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End of chemo - how long now?

User
Posted 18 Sep 2018 at 12:34

Hi, my Dad was diagnosed with metastatic prostate cancer in his bones July 2012.  Over the last six years he has received pretty much every treatment available.  He finished his 8th chemo in July 2018.  In August he was advised not to do any further chemo sessions.  His options were limited to 1) doing nothing 2) doing a clinical trial, or 3) doing a different sort of chemo.  He went for option 3 and did the 2nd session last week.  He's been advised he'll probably only do 4/5 sessions in total.  This means chemo will end in Oct/Nov, treatment will stop and he will continue with care plan from the Palliative Care Nurse.  Does anyone out there have experience and advice on what happens between end of last chemo and 'the actual end?'  I'm looking for tips on what sort of pain relief options there are (he's currently using 50mg Fentanyl patches and lots of liquid morphine) but is still in alot of pain.  And would also appreciate anyone sharing the sorts of timeframes they experienced with their relatives.  Also, any tips on what to expect and how to prepare for the last few months.  Thank you so much.  R

User
Posted 18 Sep 2018 at 17:16
Tough question! I can only speak from the experiences of my dad from 20 years ago. Key players at that time were Macmillan nurses, the local oncology ward (where my dad finally died) and of course my lovely Mother who did the brunt of the caring . His GP was a waste of space but the other agencies were great but all of it needed a lot of work to stop him falling through cracks.

Keeping in touch with the ward, Macmillan and a local Hospice are key to minimising suffering and maximising enjoyable life.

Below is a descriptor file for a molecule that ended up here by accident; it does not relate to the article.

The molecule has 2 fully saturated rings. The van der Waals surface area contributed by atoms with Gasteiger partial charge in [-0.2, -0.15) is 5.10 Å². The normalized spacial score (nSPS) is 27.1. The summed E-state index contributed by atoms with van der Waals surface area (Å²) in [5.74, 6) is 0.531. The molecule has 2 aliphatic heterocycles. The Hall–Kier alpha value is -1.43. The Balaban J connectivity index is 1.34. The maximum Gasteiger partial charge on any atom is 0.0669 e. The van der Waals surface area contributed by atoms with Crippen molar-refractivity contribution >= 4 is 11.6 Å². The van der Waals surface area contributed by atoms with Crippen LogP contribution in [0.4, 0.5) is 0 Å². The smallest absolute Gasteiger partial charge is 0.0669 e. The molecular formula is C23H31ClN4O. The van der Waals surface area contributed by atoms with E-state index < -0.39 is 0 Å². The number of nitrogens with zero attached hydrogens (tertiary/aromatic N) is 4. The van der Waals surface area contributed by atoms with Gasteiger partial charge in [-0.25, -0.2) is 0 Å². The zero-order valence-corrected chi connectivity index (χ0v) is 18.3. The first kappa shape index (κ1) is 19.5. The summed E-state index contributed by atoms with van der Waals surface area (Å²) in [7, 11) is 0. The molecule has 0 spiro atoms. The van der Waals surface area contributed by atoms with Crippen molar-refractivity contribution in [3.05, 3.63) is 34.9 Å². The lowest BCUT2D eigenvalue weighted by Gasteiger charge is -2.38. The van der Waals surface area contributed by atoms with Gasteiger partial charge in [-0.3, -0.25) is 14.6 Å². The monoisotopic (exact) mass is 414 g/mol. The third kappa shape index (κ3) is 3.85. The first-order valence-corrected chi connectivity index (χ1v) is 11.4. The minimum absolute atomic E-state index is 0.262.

My dad was lucky to have stayed at home and working on his various projects right up until a few days before he died. He was able to do this through regular blood transfusions and effective pain relief. What eventually "finished him off" was a spinal compression that left him paralysed, but he did not suffer I can say this with certainty because we had a system of hand squeezes agreed so even when he was semi conscious I could be sure he wasn't suffering. I am convinced that the morphine syringe driver actually killed him because he died just after it activated but I knew he was ready to go so it was a relief all round but I still mis him and his thoughtful insite on life....
User
Posted 19 Sep 2018 at 16:20

Thanks for taking the time to reply.  It's really helpful to hear others' experiences of what happens towards the end...

User
Posted 19 Sep 2018 at 16:54
People dont actually die because if the orostste cancer; they usually die due to organ failure because of mets to soft organs, or as a result of the increasing level of meds needed to manage pain (usually associated with bone mets) so they increasingly sleep until it becomes clear that they are slipping away. Or they are beset by an infection and cannot fight it (for example pneumonia or as a result of chemo). It is a minority that have very tortured painful deaths.

How long before you have to deal with the end stage? Some men will still be around 2 or 3 or more years after chemo, as long as the HT is still controlling the cancer. Some deteriorate very rapidly when no-one was expecting it. All I can suggest is create memories and say all the things in your heart, just in case the end comes when you weren't looking.
"Life can only be understood backwards; but it must be lived forwards." Soren Kierkegaard
 
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